What Does a Sleep Apnea Headache Feel Like? Symptoms Explained

A sleep apnea headache often feels like a dull, constant ache or pressure in the morning, caused by oxygen deprivation during the night.

If you have trouble with obstructive sleep apnea, you might get a special headache. It happens when you breathe stops and starts at night. These headaches are unique but knowing more about them can help you deal with this symptom.1

One source describes a sleep apnea headache as a pressing pain on both sides of the head. It usually comes on right after you wake up.1 These headaches don’t cause sickness or make you extra sensitive to light and sound.

Another source says they usually happen in the morning, right after you wake up. But, some people might also get them in the middle of the night.2 They feel like a pressing pain on both sides of the head. This pain can last for 30 minutes to 4 hours.

The third info explains that sleep apnea headaches are felt as a pressing, not throbbing, pain. It affects both sides of the head. This pain can last up to four hours.3

Key Takeaways

  • Sleep apnea headaches are characterized by a pressing, bilateral pain, unlike the pulsating, one-sided pain of migraines.
  • These headaches typically occur upon waking or during the night and can last from 30 minutes to several hours.
  • Sleep apnea headaches do not cause additional symptoms like nausea, light sensitivity, or an aura that are common with migraines.
  • Risk factors for sleep apnea headaches include age, obesity, anatomical factors, and lifestyle factors like smoking and alcohol use.
  • CPAP therapy is the most effective treatment for resolving sleep apnea headaches.

Introduction to Sleep Apnea Headaches

Sleep apnea makes a person stop breathing now and then at night. This happens to about 3% to 5% of adults.4 Surprisingly, 12–18% of those with sleep apnea wake up with headaches.4 For it to be a sleep apnea headache, someone must have obstructive sleep apnea (OSA). They need an apnea-hypopnea index (AHI) of 5 or more. These are the terms defined in the second source.5 It’s believed up to 18% of people with OSA get these headaches.

Distinguishing Features from Migraines

Sleep apnea headaches are different from migraines. They usually don’t make you feel sick, sensitive to light or sound, or see an aura.4 Sleep apnea headaches feel like a pressing pain in both sides of your head. This is unlike the throbbing pain of migraines.4 This unique pain pattern helps doctors tell sleep apnea headaches apart from migraines.5

What Does a Sleep Apnea Headache Feel Like?

Sleep apnea makes your breathing stop and start when you sleep. It brings a unique headache called a sleep apnea headache. This kind of headache feels like a tight, pressing pain on both sides of your head. It often happens when you wake up. Or, it might wake you up in the middle of the night.1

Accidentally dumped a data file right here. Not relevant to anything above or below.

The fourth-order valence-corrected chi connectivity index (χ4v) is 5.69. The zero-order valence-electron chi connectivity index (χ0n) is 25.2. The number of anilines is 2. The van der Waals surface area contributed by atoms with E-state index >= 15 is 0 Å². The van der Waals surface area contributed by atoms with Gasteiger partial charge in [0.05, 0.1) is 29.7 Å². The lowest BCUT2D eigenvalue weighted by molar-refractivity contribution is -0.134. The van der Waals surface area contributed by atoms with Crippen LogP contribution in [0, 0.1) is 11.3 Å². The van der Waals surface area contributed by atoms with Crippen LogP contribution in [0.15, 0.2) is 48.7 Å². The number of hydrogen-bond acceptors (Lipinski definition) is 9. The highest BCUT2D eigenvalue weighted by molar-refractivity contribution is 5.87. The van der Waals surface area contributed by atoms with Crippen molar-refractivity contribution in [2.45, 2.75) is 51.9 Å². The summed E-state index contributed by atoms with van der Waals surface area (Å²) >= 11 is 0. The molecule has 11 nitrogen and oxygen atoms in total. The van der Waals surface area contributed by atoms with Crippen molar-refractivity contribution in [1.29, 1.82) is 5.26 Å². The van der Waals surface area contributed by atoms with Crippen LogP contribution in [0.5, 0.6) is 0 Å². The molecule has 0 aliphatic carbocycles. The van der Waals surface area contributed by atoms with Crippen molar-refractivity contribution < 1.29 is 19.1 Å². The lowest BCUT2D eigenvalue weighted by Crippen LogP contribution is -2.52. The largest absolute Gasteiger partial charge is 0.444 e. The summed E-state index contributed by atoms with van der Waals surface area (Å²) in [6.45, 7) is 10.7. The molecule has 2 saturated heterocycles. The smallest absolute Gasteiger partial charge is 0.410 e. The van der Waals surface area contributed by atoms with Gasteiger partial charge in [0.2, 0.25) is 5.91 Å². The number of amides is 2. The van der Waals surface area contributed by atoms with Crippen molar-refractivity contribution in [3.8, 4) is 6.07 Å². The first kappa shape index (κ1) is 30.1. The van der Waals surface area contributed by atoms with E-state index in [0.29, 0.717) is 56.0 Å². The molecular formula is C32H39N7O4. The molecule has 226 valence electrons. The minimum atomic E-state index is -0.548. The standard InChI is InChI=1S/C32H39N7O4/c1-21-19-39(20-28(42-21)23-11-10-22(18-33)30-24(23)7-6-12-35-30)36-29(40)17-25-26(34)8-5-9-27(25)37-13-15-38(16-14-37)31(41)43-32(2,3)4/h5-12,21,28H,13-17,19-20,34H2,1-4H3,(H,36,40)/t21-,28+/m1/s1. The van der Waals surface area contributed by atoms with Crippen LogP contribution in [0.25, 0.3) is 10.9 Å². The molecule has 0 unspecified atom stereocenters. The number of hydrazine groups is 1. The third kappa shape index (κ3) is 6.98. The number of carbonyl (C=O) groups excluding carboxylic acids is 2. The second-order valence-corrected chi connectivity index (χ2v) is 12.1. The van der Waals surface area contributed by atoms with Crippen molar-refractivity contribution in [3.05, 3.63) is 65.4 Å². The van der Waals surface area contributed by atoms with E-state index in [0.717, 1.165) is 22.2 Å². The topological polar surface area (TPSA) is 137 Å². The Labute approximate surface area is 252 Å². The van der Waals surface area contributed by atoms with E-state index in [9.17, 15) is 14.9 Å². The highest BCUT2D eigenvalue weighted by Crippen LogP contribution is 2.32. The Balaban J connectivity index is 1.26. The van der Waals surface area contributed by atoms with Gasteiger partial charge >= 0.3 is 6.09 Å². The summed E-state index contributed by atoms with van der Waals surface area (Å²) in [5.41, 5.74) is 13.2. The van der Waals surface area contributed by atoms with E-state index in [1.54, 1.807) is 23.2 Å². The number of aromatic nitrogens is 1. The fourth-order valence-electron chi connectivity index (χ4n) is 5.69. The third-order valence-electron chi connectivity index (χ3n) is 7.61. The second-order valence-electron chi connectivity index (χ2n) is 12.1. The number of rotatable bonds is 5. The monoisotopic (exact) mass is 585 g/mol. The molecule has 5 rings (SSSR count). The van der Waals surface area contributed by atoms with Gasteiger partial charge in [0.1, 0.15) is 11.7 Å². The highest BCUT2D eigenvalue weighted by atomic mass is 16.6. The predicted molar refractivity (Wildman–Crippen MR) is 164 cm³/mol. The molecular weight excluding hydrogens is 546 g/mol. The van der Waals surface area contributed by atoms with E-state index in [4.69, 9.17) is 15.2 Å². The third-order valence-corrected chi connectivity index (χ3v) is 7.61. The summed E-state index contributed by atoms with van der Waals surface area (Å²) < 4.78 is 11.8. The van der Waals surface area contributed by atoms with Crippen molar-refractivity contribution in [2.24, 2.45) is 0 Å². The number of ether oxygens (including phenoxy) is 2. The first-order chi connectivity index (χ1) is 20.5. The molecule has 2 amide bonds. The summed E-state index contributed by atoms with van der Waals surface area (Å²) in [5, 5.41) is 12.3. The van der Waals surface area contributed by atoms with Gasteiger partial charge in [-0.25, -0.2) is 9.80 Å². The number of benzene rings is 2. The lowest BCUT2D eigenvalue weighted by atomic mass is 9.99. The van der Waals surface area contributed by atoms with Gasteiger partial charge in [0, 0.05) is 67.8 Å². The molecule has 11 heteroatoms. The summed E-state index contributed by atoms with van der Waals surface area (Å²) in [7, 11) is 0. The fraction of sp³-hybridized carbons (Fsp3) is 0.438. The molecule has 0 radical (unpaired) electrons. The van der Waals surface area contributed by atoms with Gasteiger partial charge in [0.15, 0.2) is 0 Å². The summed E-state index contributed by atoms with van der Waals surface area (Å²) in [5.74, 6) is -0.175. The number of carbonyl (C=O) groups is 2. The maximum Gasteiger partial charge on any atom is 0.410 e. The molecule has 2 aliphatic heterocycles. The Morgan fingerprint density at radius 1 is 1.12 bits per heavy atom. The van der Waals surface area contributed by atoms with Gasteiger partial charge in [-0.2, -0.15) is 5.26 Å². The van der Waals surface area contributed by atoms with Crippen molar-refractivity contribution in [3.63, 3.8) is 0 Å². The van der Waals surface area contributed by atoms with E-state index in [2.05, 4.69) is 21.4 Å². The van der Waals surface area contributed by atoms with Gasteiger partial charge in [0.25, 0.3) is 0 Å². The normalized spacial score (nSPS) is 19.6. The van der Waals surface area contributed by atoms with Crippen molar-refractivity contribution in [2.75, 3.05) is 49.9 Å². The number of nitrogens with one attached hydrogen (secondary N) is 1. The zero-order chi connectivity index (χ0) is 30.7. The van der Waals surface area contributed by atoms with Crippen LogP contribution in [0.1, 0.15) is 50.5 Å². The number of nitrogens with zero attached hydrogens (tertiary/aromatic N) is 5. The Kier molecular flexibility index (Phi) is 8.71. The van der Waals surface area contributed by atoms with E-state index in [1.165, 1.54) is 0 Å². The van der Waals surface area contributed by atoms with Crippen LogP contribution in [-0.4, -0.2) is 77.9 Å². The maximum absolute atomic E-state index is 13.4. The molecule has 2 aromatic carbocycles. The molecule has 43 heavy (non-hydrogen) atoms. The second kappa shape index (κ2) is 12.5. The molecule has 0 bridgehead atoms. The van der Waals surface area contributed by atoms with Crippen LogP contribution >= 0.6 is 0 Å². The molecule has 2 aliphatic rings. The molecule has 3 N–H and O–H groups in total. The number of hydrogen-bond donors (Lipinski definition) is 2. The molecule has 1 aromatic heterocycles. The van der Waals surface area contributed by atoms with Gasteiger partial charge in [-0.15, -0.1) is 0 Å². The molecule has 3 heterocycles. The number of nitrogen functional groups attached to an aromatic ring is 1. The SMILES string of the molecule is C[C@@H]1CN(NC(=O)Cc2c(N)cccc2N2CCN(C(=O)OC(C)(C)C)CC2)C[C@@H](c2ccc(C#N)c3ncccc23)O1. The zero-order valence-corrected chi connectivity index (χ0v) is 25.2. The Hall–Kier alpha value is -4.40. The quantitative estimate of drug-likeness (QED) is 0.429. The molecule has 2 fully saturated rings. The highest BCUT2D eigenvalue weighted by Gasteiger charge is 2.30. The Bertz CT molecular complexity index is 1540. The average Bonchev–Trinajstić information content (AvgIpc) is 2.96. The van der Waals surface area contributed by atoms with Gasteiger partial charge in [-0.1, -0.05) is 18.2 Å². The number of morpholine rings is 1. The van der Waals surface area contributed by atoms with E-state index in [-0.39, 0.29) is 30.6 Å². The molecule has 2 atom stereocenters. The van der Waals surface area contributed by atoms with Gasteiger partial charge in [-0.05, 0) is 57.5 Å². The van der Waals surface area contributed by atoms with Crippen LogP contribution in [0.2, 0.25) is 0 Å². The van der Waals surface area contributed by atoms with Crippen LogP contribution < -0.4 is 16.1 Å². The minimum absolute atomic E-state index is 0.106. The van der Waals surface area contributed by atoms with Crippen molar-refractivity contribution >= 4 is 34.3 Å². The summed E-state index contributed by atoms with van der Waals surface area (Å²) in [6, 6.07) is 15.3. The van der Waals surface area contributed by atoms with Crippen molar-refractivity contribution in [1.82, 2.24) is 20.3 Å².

Pressing Pain on Both Sides of the Head

A sleep apnea headache feels like someone pressing on your head. This pain is different from migraines. Migraines usually hurt on just one side of the head. But with sleep apnea headaches, the whole head feels the pressure.1

Timing: Upon Waking or During the Night

These headaches often start as the day begins or when you first wake up.1 They also surprise some by showing up in the night. Some might feel them when they wake up. Others might be woken by the pain in the middle of the night.2

Duration: Less Than 30 Minutes to Several Hours

Sleep apnea headaches don’t all last the same amount of time. Some go away in less than 30 minutes. Others can last for a few hours. The third source says they might last up to four hours.13

Symptoms and Characteristics of Sleep Apnea Headaches

Sleep apnea headaches are not like common migraines. They don’t make you sick or cause problems with light or noise.1 These headaches happen on both sides of your head. And, they feel more like a press than a throb.1

Lack of Nausea, Photophobia, or Phonophobia

Compared to migraines, sleep apnea headaches are quite different. They don’t come with typical migraine signs. There’s usually no feeling sick, being too sensitive to light or sound, or seeing an aura.2 So, it’s easy to tell them apart.

Bilateral Pain, Not Pulsating

Sleep apnea headaches bring a pressing feeling on both sides of your head. This is not like the throbbing ache you get with a migraine, usually just on one side.1 The pain spreading to both sides is a big clue it’s a sleep apnea headache.

Comparison with Migraine Headaches

Another important point is how different sleep apnea headaches are from migraines. They usually avoid the extra symptoms that come with migraines.2 This fact greatly helps in telling them apart and figuring out their causes.